By: William F. Bresee, Esq.
On February 4, 2022, in what may be seen as a boon to labor unions, President Biden executed an Executive Order mandating the use of project labor agreements (“PLAs”) on “large-scale” Federal construction projects (those with an estimated total cost of $35 million or more) unless a senior official within the contracting Federal agency grants an exemption from the requirement under specified circumstances listed in the Executive Order. The Executive Order will apply to solicitations issued on or after the effective date of final regulations issued by the Federal Acquisition Regulatory Council (“FAR Council”), which is directed to issue proposed regulations within 120 days of the date of the Executive Order. The Executive Order also revokes Executive Order 13502 of February 6, 2009 (Use of Project Labor Agreements for Federal Construction Projects) as of the effective date of the final regulations issued by the FAR Council; Executive Order 13502, issued by President Obama, made use of PLAs permissive on projects of $25 million or greater and discretionary as to being appropriate in the determination of the involved agency. The Executive Order is estimated to affect $262 billion of Federal construction work.
PLAs are collective bargaining agreements between labor unions and contractors that establish the terms and conditions of employment for a specific construction project. The terms of the PLA apply to all contractors and subcontractors who successfully bid on the project, and supersede any existing union labor agreement. PLAs typically require that employees hired for the project are referred through union hiring halls, that nonunion workers pay union dues for the length of the project, and that the contractor, whether union or open shop, follow union rules on pensions, work conditions and dispute resolution.
The Executive Order requires that any PLA reached pursuant to the order:
(a) bind all contractors and subcontractors on the construction project through the inclusion of appropriate specifications in all relevant solicitation provisions and contract documents;
(b) allow all contractors and subcontractors on the construction project to compete for contracts and subcontracts without regard to whether they are otherwise parties to collective bargaining agreements;
(c) contain guarantees against strikes, lockouts, and similar job disruptions;
(d) set forth effective, prompt, and mutually binding procedures for resolving labor disputes arising during the term of the PLA;
(e) provide other mechanisms for labor-management cooperation on matters of mutual interest and concern, including productivity, quality of work, safety, and health; and
(f) fully conform to all statutes, regulations, Executive Orders, and Presidential Memoranda.
The Executive Order also mandates that the Departments of Defense and Labor, along with Office of Management and Budget, coordinate in designing a training strategy for agency contracting officers to enable those contracting officers to effectively implement the order.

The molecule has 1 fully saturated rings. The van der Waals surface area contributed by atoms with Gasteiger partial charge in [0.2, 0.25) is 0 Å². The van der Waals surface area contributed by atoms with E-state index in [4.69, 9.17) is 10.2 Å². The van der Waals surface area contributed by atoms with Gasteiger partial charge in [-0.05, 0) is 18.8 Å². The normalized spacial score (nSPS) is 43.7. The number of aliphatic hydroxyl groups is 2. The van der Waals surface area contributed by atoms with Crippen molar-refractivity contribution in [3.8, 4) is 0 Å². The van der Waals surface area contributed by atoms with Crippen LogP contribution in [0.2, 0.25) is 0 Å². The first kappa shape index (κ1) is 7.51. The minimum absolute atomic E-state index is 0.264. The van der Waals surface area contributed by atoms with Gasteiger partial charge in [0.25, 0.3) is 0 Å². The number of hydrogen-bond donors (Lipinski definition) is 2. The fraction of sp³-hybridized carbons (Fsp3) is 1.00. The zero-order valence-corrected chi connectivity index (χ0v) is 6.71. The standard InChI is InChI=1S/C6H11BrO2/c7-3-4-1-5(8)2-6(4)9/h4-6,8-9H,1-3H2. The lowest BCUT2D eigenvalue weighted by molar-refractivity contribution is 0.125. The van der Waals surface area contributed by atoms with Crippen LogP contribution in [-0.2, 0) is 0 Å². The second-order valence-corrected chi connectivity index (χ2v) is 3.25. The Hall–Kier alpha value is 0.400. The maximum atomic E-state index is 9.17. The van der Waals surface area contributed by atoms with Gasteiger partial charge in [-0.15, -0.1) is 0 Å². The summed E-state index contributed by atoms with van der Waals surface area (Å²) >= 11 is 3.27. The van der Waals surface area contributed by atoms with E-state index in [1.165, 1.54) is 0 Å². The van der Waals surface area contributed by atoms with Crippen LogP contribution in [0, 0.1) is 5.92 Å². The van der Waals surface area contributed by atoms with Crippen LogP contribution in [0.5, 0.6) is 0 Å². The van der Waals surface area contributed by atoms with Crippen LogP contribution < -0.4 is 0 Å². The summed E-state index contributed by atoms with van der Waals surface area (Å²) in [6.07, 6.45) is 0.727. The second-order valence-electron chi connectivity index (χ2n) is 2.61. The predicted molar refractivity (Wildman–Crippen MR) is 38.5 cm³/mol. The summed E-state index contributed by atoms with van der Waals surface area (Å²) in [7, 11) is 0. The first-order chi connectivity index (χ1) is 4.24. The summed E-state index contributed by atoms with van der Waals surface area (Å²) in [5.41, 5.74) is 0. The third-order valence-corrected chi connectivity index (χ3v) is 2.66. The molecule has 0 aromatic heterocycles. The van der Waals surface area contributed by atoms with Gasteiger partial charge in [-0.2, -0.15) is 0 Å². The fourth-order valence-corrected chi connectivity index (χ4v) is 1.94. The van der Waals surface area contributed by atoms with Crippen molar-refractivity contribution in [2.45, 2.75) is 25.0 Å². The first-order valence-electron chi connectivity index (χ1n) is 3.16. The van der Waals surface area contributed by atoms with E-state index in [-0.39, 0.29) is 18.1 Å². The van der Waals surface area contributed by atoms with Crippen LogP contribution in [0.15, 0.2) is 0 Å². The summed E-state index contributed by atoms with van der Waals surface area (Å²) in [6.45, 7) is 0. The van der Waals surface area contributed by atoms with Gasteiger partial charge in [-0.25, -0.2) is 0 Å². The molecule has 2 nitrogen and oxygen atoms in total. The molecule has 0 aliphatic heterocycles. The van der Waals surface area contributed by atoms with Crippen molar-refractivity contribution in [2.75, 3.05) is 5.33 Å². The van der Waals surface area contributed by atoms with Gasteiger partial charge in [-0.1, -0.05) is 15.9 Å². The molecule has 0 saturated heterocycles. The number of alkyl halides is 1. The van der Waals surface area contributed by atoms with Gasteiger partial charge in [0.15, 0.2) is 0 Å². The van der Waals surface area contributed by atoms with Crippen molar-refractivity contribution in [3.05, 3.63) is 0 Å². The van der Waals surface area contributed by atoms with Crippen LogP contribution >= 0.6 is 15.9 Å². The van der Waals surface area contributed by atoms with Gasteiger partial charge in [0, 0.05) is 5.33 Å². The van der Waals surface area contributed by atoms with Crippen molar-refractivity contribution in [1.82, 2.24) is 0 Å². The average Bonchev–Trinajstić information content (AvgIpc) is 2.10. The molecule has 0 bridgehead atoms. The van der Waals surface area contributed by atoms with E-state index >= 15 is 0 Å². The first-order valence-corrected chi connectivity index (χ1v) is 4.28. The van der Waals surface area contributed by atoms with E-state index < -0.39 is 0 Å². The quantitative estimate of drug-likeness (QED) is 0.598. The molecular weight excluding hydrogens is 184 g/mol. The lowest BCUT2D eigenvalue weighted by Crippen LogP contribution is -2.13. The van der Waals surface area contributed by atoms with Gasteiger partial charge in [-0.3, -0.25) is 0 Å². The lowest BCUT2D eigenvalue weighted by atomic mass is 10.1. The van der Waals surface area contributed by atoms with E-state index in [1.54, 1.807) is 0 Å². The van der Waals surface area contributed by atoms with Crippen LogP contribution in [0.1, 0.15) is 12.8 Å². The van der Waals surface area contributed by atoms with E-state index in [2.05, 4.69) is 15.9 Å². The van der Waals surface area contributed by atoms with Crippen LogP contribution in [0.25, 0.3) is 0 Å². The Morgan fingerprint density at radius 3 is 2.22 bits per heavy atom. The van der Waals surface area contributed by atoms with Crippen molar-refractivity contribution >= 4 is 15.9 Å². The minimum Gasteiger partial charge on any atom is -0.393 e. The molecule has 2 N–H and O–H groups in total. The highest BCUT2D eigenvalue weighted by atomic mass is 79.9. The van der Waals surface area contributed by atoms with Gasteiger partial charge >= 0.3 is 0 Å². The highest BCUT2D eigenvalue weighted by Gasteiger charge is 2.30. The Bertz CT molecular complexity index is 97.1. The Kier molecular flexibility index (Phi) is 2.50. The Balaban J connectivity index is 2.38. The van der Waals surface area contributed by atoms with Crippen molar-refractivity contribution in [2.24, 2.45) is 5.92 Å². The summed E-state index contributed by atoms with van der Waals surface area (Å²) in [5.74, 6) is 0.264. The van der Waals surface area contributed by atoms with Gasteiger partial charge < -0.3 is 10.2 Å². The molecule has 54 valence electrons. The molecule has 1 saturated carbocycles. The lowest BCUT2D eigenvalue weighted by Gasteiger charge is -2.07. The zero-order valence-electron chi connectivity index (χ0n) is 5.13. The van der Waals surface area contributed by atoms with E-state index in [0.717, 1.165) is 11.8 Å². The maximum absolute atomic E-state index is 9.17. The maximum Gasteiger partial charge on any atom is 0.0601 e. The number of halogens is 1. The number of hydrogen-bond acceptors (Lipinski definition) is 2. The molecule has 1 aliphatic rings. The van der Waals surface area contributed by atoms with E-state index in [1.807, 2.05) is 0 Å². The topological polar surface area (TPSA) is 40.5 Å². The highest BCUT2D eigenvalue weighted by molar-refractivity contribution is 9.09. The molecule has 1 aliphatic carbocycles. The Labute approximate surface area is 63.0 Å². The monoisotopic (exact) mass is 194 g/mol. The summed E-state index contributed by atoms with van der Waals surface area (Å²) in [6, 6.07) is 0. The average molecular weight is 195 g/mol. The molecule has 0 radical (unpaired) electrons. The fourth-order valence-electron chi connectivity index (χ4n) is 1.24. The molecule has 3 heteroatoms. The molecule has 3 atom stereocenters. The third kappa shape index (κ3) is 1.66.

Since issuance of the Executive Order, the use of PLAs has been opposed by a number of groups, including the Associated General Contractors, the leading association in the construction industry, and the Associated Builders and Contractors, a national construction industry trade association. The chief executive officer of the AGC asserts that the government mandate solves a problem that does not exist and discriminates against the more than 85% of construction workers choosing not to belong to a union by requiring employers to pay both their employees’ benefits and those of the unions involved in the PLA; stating further “Career civil servants also do not see the benefits of imposing these kinds of agreements. A recent analysis of federal construction procurement decisions by the Department of Defense… found that in 99.4 percent of construction projects where a PLA could have been imposed, nonpartisan federal officials found no benefit to taxpayers from imposing one.” The ABC, in responding to the issuance of the Executive Order, states “The report’s recommendations to expand the use of anti-competitive and costly project labor agreements will increase infrastructure project costs by 12% to 20%, reduce competition from the best quality public works contractors and exacerbate the construction industry’s skilled labor shortage by discriminating against the nearly 9 out of 10 members of the construction workforce who choose to be union-free.” These issues will likely be more fully discussed during the public comment period required in the regulatory process or during any industry pushback against the implementation of the Executive Order.
For any further analysis of how this action may affect your interests, or if you have any questions on this article, please feel free to contact William F. Bresee.
William F. Bresee is a partner in Leech Tishman’s Pasadena, CA office and co-leads the firm’s Construction Industry Group. He is also the leader of the Energy & Natural Resources Industry Group. Bill can be reached at 626.796.4000 x 325 or 412.261.1600 x261 or firstname.lastname@example.org. Please feel free to contact Bill with any questions you may have on this and other design and construction matters. For more information on Leech Tishman’s legal services, please visit leechtishman.com.
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